When you’re ready to close the house up, LOCK YOUR GARAGE DOORS DOWN. If you don’t park in your garage, PULL YOUR CARS SNUG UP TO THE DOORS. They provide the most excellent wind baffle you can imagine and, considering the further up the East Coast you go, the less the doors are reinforced like ours here in the Panhandle, you will NEED every little bit of wind mitigation you can muster. You car insurance will take car of whatever Irene does to the vehicle.

This is doubly important because, contrary to the old wives tale about “equalizing pressure’, if those winds get into your garage, not only do they start tearing the garage to bits, they start LIFTING YOUR ROOF OFF. And then your whole house is a goner. The only house in our neighborhood to have the roof blown to bits during the 140mph+ gusts of Ivan was the ONE home where the owner had the garage door “cracked” opened to “relieve the pressure”.
************************************************** ************************************************** *****
*What to Do Inside*

Get Your Important “Stuff” Together

Your papers, diplomas, etc. All those things that make your life identifiable? Those things your would rush out of a burning building with? If they’re not already in one place together, get them together NOW. And add one more thing ~ a copy of a utility bill, like electric or phone. If, God forbid, you have to evacuate and they work it like they do down here, that address on your drivers license WILL NOT BE SUFFICIENT PROOF OF YOUR RESIDENCY. You HAVE to have a utility bill with THAT address and YOUR name in your possession to return to your home. Period. (Great evacuation tips here in the comments.)
Have a “plan”. WHO are you going to call when it’s over, WHO knows where all your stuff is if, God forbid, something happens. If you get separated, have a meet-up. In our family, it’s Bingster and me tag-teaming. He has all our info for both sides of the family (including Kcruella). When the batteries on the landline substations were still working the morning after Ivan, I got a call out to him, and that’s how everyone else knew we were okay. AT&T screwed the pooch cell-phone-wise here, so we have KEPT our landline, in spite of everything. Trauma dies hard.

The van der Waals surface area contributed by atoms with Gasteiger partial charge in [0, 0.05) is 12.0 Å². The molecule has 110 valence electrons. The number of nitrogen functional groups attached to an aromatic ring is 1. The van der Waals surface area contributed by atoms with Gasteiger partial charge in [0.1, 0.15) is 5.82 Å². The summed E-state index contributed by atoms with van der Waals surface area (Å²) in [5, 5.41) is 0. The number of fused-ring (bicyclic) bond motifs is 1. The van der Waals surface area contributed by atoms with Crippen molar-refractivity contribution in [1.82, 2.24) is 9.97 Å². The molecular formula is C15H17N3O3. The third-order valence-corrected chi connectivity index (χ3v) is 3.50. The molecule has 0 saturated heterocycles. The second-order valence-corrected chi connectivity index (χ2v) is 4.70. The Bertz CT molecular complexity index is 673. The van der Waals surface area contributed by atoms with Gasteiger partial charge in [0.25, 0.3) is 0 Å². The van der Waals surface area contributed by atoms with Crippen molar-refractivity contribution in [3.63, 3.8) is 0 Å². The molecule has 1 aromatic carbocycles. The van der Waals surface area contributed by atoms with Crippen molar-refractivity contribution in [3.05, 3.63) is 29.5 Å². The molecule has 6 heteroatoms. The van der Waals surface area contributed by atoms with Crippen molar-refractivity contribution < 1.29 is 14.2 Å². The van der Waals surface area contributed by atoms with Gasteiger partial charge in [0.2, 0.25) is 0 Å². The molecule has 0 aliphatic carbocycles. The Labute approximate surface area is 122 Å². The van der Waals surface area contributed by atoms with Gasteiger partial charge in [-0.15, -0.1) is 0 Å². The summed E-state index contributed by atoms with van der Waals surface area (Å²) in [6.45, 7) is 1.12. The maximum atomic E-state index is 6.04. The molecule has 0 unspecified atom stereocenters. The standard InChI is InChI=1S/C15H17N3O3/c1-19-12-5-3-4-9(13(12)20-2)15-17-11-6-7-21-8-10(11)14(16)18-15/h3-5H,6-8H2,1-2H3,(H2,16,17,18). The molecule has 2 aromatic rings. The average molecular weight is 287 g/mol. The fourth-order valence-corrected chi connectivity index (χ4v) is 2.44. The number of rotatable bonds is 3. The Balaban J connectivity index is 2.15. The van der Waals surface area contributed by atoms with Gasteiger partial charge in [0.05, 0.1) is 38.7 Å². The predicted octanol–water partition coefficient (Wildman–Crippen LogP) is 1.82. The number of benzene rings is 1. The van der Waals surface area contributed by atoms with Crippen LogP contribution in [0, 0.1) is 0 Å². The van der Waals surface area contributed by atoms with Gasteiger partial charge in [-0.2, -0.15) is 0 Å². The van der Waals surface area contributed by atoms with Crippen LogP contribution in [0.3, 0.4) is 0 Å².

What to Do With Important “Stuff”

You all will laugh, but I double plastic bag it, duct tape it…and put it in the dishwasher, then latch the thing shut and tape over the entire front control panel. It’s waterproof and even if one of those spin-up tornados takes a chunk of the roof, the documents of my life are going nowhere, because they’re bolted under the counter and DRY. Other middlin’ precious things I double bag up as well and stash in a rack-free self-cleaning oven and the dryer (duct-taping the door of that shut).

Potable Water

Make sure every single water toting vessel is clean and filled with filtered (if you can) water, from the sun-tea jar to the ancient Igloo softball cooler to tea kettle, and all the pitchers in between. This augments the bottled water on your list and is the FIRST water you use. (Make sure it’s COVERED to keep out bugs/dust.) As well, EVERY POT is filled to the brim with tap water for use as either coffee/tea/mac ‘n cheese makings or wash/rinse water, as well as pet drinking water. All that’s staged on the kitchen counters.